The door opened suddenly, a hand reached out, grasping Reiyen by the collar, and throwing him inside. Seeing the other men the hand motioned hastily, and they all jumped in, Terin’s hand on his sword and Drune’s on his trusty knife. “I say, Laven, that’s quite a greeting,” Reiyen gasped out, as he collected himself and motioned his friends to unhand their weapons.
“With how much pressure I’ve been under to open up my home, you’d think that there were no other double-houses in the city. Did a thousand men move into the city or something? Why can’t all the militants just live at home in the other quarters of the city? Or better yet, stop being such radical oafs.”
Reiyen motioned her to silence. “You will be in enough trouble if you are willing to house us without drawing the anger of any armed man within hearing by your harsh words. Your walls are not so thick as to stop the sounds of your angry tongue, or to withstand a siege.”
As the excitement went out of Terin’s veins he finally began to study the one called Laven. She was astonishingly young for the voice they had heard, and remarkably tall, dwarfing Reiyen, who was not so tall himself, and causing even Terin to look up slightly even at a distance. Long blonde hair was tied behind her head into one long tail falling just behind her shoulders.
Laven sighed, “Ever wise, Reiyen, though I doubt you are so pacifist as you sound. You never seem to come but when there is trouble, which I suppose is when you’re needed most. Come, let’s at least sit down before we do any more talking, no matter the tone we speak in.”
They all shuffled over to a table shaped like a diamond, meant to maximize seating in a small space. At the one peak sat Laven, to her right side Achpollo and Drune, the left Reiyen, and the opposite peak Terin. After the pleasantries and introductions inescapable even under such circumstances were engaged, Laven asserted dominance of the conversation, “Before we say aught else,” she continued, “assure me of one thing Reiyen. Tell me that you did not come to increase the amount of turmoil in the city. If you did, you are welcome to get out and go find some other place to stay, whether it is a back alley or under the gate I don’t care.”
Reiyen pretended to stand up for a second, as though that were indeed his intention, but then sat down with his eyes wide open as they often were after he made a joke. “No, mam, I am never bent on causing violence between man and man; it is with demons that we must deal. I was on my way north when I passed through this city, and found it in this state. How is that I never heard of this fighting?”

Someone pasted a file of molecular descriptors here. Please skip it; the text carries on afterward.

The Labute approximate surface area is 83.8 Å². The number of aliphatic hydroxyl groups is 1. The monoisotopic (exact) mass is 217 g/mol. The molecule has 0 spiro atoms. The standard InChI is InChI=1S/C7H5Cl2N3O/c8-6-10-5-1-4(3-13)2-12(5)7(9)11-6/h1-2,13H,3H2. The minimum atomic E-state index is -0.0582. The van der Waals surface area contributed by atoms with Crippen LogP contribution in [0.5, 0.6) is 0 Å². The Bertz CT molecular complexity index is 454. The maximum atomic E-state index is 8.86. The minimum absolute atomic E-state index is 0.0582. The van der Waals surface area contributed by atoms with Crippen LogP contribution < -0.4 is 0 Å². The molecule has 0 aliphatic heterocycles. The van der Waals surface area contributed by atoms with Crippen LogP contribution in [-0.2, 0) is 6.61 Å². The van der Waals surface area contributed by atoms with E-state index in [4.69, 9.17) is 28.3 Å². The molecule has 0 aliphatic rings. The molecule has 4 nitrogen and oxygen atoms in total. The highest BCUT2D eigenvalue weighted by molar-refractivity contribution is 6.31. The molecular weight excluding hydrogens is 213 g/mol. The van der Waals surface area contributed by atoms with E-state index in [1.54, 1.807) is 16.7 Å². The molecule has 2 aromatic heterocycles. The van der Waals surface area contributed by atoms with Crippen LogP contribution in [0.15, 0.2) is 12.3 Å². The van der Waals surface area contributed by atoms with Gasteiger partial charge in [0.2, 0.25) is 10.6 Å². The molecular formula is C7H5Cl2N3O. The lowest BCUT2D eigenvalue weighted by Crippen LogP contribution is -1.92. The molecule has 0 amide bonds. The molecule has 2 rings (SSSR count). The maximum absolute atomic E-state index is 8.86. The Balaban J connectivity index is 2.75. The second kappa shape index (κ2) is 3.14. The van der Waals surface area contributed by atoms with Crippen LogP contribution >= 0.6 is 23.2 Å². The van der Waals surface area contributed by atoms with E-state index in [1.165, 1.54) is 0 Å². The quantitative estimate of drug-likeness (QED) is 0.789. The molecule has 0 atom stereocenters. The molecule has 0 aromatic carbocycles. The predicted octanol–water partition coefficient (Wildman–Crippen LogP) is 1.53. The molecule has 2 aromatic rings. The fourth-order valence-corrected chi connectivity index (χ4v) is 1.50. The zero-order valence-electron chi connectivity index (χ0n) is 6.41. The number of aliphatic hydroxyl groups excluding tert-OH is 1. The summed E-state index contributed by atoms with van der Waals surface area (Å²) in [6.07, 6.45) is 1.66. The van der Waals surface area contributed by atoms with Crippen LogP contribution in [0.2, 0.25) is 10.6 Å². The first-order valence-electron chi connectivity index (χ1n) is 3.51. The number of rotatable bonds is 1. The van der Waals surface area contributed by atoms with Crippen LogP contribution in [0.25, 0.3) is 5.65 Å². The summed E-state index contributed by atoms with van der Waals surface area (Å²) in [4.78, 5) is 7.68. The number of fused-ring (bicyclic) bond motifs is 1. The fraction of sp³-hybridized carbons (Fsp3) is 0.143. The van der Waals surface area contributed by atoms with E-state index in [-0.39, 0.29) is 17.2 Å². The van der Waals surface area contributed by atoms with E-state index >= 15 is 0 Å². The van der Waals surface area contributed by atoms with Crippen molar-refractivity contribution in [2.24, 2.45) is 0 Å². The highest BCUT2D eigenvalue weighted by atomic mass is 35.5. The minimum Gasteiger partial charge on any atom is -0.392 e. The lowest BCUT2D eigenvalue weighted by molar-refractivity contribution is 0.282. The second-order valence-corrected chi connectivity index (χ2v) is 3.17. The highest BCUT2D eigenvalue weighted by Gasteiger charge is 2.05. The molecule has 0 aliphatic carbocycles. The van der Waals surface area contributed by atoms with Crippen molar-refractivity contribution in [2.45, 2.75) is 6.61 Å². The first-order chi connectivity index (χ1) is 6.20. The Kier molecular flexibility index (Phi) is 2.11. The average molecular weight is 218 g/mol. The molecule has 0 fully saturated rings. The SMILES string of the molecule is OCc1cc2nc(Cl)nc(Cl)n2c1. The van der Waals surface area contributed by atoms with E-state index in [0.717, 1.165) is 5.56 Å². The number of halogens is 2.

“Do you suppose that it is safe to release pigeons when there is such trouble as this going on? You’d have no house to come to if I had tried that, and you’d be lucky if the bird got anywhere.” Terin and Drune both realized at this point exactly how it was that Reiyen always seemed to know everything before anyone else, and why he and Achpollo were so conscientious to feed birds so frequently, even in the city.
“Aahh… well then, suppose you just tell me straight what caused all this.”
Laven rolled her eyes, “You know that no city can sit without government for any amount of time without experiencing anarchy of this sort. It doesn’t help either to have blood-loving Nastar worshippers and other such creeps…” Reiyen shot her a glare because her voice was rising again, “…other such delightful villains.” she said softly with a cruel smile, her knuckles turning white as they gripped the table. “One day two men came into the city through the North Gate, then asked if they could speak to those in authority in the city. They had asked one of the Nastar worshippers, who immediately directed them to Mythron’s house. They both went in, then a few minutes later one jumped out the upper story window with a cut in his face. He was found by some of the militia leaders, and from them I hear that they both came bearing news that Nastar’s armies have swollen in size in the North, and that they have slain a few advance scouting teams and spies coming south already. They doubt that Nastar will long delay his attack.”
Reiyen nodded his assent, obviously intensely processing what he had heard. Laven leaned in close, asking, “Do you know who those northerners are? They did not seem like the usual country folk, and to have such news… and to escape from the house of Mythron? They must have been something special…”